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Malaysian Airlines MH370 contact lost

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Malaysian Airlines MH370 contact lost

Old 15th Mar 2014, 17:33
  #3981 (permalink)  
 
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I can't imagine why someone would follow the southern possibility, it leads no-where within fuel range. Surely it must have gone North?



Unless the authorities have further info, I can't see this a/craft being found any time soon.
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Old 15th Mar 2014, 17:36
  #3982 (permalink)  
short flights long nights
 
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Well, with over 22000 hours, and the the last 24 years spent flying long haul, all right, roger that, seems a "normal' response to me, compared to some things I have heard. I will be the first to admit, when I'm in home airspace I will say different things as compared to say when I'm in Rusian airspace. I think we are looking at too deeply.
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Old 15th Mar 2014, 17:36
  #3983 (permalink)  
 
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If something that pops up on PPRuNe is enough to give an 'amateur' troublemaker the means to take over a plane, then it seems to me it's a vulnerable area that should be identified and dealt with. Airing it is only responsible - especially if the issue has been ignored by those in authority.

That point is well made and well taken. It just the manner in which these vulnerabilities are being aired that takes me aback. Very little of it is in a disinterested, cool, and rational , effort to move the ball down-field. Rather a lot of it is sensationalist, presumptive, and snippets that make the listener/reader feel as if he has gleaned a secret from the inner sanctum of knowledge.

In other words, I am all for the rational review and emendation of our procedures. It is the tawdry approach that I do not take a liking to...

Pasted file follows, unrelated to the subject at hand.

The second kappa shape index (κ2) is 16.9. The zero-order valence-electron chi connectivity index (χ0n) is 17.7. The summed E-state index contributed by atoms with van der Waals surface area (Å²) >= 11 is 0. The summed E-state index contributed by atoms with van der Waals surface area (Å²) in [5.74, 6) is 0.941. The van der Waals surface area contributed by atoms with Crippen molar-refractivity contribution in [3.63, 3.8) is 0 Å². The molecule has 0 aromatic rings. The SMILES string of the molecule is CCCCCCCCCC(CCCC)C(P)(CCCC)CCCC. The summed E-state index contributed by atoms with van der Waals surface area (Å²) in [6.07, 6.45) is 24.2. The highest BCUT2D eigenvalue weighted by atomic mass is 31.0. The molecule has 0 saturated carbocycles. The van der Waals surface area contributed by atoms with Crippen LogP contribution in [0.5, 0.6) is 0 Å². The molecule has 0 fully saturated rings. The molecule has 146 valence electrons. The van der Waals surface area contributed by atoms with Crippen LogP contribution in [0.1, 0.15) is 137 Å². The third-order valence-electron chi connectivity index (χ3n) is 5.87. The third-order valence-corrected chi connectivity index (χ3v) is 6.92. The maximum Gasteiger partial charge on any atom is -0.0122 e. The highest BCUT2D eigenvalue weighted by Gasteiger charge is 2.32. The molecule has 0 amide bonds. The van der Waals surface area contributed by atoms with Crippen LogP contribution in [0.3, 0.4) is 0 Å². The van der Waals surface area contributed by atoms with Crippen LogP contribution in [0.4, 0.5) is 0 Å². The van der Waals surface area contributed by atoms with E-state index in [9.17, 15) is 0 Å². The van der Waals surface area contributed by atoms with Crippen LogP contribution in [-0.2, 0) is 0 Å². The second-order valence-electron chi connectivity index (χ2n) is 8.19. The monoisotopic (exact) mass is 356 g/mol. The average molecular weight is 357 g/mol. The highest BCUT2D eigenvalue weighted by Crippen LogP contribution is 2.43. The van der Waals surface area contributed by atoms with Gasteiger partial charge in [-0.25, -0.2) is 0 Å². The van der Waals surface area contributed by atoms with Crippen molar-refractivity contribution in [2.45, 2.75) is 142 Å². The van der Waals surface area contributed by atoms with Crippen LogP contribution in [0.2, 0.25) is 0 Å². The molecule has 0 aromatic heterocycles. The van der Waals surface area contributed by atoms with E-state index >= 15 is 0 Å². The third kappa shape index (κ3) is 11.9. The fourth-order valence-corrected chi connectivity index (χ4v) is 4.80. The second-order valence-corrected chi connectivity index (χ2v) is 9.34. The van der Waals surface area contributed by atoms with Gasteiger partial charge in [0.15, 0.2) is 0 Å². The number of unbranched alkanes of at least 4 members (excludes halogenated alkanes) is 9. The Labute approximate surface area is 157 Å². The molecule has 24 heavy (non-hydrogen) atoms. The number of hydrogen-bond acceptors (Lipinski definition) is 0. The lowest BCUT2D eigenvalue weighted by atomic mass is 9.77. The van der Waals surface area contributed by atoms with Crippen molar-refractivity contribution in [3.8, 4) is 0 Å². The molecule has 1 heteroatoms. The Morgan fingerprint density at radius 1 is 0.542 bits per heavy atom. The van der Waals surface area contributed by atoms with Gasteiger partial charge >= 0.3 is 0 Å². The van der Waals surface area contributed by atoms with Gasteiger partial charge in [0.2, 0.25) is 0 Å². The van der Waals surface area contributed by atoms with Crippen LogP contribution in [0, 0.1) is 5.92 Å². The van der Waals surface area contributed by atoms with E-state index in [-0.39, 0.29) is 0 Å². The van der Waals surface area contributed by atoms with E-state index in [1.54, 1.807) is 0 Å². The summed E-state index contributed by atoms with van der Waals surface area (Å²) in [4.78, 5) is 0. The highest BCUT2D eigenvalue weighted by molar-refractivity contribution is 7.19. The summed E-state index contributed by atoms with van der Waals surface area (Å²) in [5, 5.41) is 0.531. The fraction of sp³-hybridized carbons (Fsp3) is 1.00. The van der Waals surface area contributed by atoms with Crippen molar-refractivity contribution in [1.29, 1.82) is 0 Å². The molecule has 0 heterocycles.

As for another poster stating that you just pay money to learn? I would recommend a better reading of this forum and many of its threads. Not that it is post doctoral microbiology or physics, but there is a bit more to maneuvering an airliner than just a few sessions on the home computer...
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Old 15th Mar 2014, 17:36
  #3984 (permalink)  
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@Foray Access

The "pings" under discussion were empty network keepalive messages sent as a matter of routine functioning of the SATCOM transceiver itself. Imagine this conversation:

"Hello? Anyone there? If, hypothetically, I wished to send some data, could you pass it along for me? Oh, I'm not paid up on this account? So sorry to trouble you. I'll ask again later. Perhaps then I can speak to someone whose bills I've paid."


Pings do not contain signon data, so the carrier can not possibly determine whether the account is current. Pings are used by professionals to determine if a server is connected. However, it is really sloppy software to generate superfluous pings. If there is not data to transmit, then there is no reason to waste battery power and bandwith to see which server could take your call if you had a payload to send, like a sign on request. Pings can be generated by cell phone users who do not disable their mobile network, either through settings or through airplane mode. I highly doubt that avionic software is written to ping ad nauseum. It certainly would help if authorities could specify exactly which component is pinking. But due to the absence of information, it's safe to assume they don't know. It took them days to associate the pinging and radar track with MH370. So, can be deducted that engineers have found a way to extrapolate a connection between the pinging and the aircraft.
By the way, the 45,000ft data and then the 0 altitude data seem to support a disintegration of flight MH370. MH370 with its load could not climb to 45000, but a MH370 with missing parts may, in part of the breakdown series.
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Old 15th Mar 2014, 17:38
  #3985 (permalink)  
 
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For those suggesting the plane might have "shadowed" another to avoid radar...

Regardless of who did it, this appears very carefully planned. Would the culprit or culprits count on that other plane being where it was supposed to be? To me, too big a chance that the other flight might be delayed - then the whole plan falls apart.